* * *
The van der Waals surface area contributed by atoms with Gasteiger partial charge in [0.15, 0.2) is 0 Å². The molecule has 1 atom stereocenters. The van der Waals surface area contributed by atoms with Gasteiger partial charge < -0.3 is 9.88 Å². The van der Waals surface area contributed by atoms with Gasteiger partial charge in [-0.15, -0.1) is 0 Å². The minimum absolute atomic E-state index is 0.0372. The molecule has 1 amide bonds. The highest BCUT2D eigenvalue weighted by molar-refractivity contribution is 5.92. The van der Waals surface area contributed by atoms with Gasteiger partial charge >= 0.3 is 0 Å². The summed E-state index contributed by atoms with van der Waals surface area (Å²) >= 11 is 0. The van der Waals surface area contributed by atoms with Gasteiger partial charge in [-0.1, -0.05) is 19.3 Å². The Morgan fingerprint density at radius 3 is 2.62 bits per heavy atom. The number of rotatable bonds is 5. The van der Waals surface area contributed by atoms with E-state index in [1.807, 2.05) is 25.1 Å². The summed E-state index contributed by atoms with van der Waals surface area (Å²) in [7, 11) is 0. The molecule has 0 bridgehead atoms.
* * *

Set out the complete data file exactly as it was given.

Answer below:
The van der Waals surface area contributed by atoms with Gasteiger partial charge in [0.15, 0.2) is 0 Å². The molecule has 1 atom stereocenters. The van der Waals surface area contributed by atoms with Gasteiger partial charge < -0.3 is 9.88 Å². The van der Waals surface area contributed by atoms with Gasteiger partial charge in [-0.15, -0.1) is 0 Å². The minimum absolute atomic E-state index is 0.0372. The molecule has 1 amide bonds. The highest BCUT2D eigenvalue weighted by molar-refractivity contribution is 5.92. The van der Waals surface area contributed by atoms with Gasteiger partial charge >= 0.3 is 0 Å². The summed E-state index contributed by atoms with van der Waals surface area (Å²) >= 11 is 0. The van der Waals surface area contributed by atoms with Gasteiger partial charge in [-0.1, -0.05) is 19.3 Å². The Morgan fingerprint density at radius 3 is 2.62 bits per heavy atom. The number of rotatable bonds is 5. The van der Waals surface area contributed by atoms with E-state index in [1.807, 2.05) is 25.1 Å². The summed E-state index contributed by atoms with van der Waals surface area (Å²) in [7, 11) is 0. The molecule has 0 bridgehead atoms.